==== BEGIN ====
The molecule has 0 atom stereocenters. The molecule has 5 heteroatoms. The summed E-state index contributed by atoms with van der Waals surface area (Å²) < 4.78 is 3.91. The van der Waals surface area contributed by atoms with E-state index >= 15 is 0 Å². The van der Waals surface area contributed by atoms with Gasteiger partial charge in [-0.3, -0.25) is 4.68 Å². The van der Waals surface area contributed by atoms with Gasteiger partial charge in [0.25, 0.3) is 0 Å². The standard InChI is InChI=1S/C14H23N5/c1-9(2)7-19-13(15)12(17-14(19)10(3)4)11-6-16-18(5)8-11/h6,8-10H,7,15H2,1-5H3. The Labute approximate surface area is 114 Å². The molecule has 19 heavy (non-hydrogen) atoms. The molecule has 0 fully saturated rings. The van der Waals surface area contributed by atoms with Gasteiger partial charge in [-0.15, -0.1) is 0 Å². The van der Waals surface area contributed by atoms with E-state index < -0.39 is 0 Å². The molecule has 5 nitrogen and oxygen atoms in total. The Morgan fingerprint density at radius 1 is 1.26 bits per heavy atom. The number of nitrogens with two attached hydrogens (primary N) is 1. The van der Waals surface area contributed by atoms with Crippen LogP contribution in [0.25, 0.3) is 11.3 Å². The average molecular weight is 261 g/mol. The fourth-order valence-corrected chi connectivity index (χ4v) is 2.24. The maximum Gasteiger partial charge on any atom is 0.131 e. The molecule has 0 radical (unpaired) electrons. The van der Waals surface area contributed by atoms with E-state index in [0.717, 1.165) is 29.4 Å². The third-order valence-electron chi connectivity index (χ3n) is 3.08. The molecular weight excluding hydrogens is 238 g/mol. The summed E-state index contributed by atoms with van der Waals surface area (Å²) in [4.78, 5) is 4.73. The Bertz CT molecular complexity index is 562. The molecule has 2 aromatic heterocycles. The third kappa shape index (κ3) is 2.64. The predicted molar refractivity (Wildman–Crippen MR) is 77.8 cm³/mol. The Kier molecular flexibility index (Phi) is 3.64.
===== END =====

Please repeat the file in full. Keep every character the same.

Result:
The molecule has 0 atom stereocenters. The molecule has 5 heteroatoms. The summed E-state index contributed by atoms with van der Waals surface area (Å²) < 4.78 is 3.91. The van der Waals surface area contributed by atoms with E-state index >= 15 is 0 Å². The van der Waals surface area contributed by atoms with Gasteiger partial charge in [-0.3, -0.25) is 4.68 Å². The van der Waals surface area contributed by atoms with Gasteiger partial charge in [0.25, 0.3) is 0 Å². The standard InChI is InChI=1S/C14H23N5/c1-9(2)7-19-13(15)12(17-14(19)10(3)4)11-6-16-18(5)8-11/h6,8-10H,7,15H2,1-5H3. The Labute approximate surface area is 114 Å². The molecule has 19 heavy (non-hydrogen) atoms. The molecule has 0 fully saturated rings. The van der Waals surface area contributed by atoms with Gasteiger partial charge in [-0.15, -0.1) is 0 Å². The van der Waals surface area contributed by atoms with E-state index < -0.39 is 0 Å². The molecule has 5 nitrogen and oxygen atoms in total. The Morgan fingerprint density at radius 1 is 1.26 bits per heavy atom. The number of nitrogens with two attached hydrogens (primary N) is 1. The van der Waals surface area contributed by atoms with Crippen LogP contribution in [0.25, 0.3) is 11.3 Å². The average molecular weight is 261 g/mol. The fourth-order valence-corrected chi connectivity index (χ4v) is 2.24. The maximum Gasteiger partial charge on any atom is 0.131 e. The molecule has 0 radical (unpaired) electrons. The van der Waals surface area contributed by atoms with E-state index in [0.717, 1.165) is 29.4 Å². The third-order valence-electron chi connectivity index (χ3n) is 3.08. The molecular weight excluding hydrogens is 238 g/mol. The summed E-state index contributed by atoms with van der Waals surface area (Å²) in [4.78, 5) is 4.73. The Bertz CT molecular complexity index is 562. The molecule has 2 aromatic heterocycles. The third kappa shape index (κ3) is 2.64. The predicted molar refractivity (Wildman–Crippen MR) is 77.8 cm³/mol. The Kier molecular flexibility index (Phi) is 3.64.